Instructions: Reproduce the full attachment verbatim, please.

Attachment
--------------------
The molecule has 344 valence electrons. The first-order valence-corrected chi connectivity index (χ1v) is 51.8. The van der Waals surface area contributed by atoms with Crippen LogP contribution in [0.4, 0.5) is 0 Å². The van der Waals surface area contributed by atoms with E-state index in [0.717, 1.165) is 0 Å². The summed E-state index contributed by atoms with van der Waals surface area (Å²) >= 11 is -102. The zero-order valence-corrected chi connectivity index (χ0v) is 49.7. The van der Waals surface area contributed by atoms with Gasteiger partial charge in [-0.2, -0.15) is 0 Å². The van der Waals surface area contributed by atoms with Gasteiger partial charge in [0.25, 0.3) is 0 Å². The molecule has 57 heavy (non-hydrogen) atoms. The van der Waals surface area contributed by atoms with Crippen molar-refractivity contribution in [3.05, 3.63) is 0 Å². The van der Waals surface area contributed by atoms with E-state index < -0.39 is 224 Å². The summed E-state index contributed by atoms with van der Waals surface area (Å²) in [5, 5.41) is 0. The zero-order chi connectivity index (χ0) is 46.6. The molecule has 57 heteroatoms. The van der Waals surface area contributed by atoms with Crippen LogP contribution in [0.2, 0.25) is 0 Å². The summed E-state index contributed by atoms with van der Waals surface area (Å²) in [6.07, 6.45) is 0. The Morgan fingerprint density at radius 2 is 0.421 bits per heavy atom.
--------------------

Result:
The molecule has 344 valence electrons. The first-order valence-corrected chi connectivity index (χ1v) is 51.8. The van der Waals surface area contributed by atoms with Crippen LogP contribution in [0.4, 0.5) is 0 Å². The van der Waals surface area contributed by atoms with E-state index in [0.717, 1.165) is 0 Å². The summed E-state index contributed by atoms with van der Waals surface area (Å²) >= 11 is -102. The zero-order valence-corrected chi connectivity index (χ0v) is 49.7. The van der Waals surface area contributed by atoms with Gasteiger partial charge in [-0.2, -0.15) is 0 Å². The van der Waals surface area contributed by atoms with Gasteiger partial charge in [0.25, 0.3) is 0 Å². The molecule has 57 heavy (non-hydrogen) atoms. The van der Waals surface area contributed by atoms with Crippen molar-refractivity contribution in [3.05, 3.63) is 0 Å². The van der Waals surface area contributed by atoms with E-state index < -0.39 is 224 Å². The summed E-state index contributed by atoms with van der Waals surface area (Å²) in [5, 5.41) is 0. The zero-order chi connectivity index (χ0) is 46.6. The molecule has 57 heteroatoms. The van der Waals surface area contributed by atoms with Crippen LogP contribution in [0.2, 0.25) is 0 Å². The summed E-state index contributed by atoms with van der Waals surface area (Å²) in [6.07, 6.45) is 0. The Morgan fingerprint density at radius 2 is 0.421 bits per heavy atom.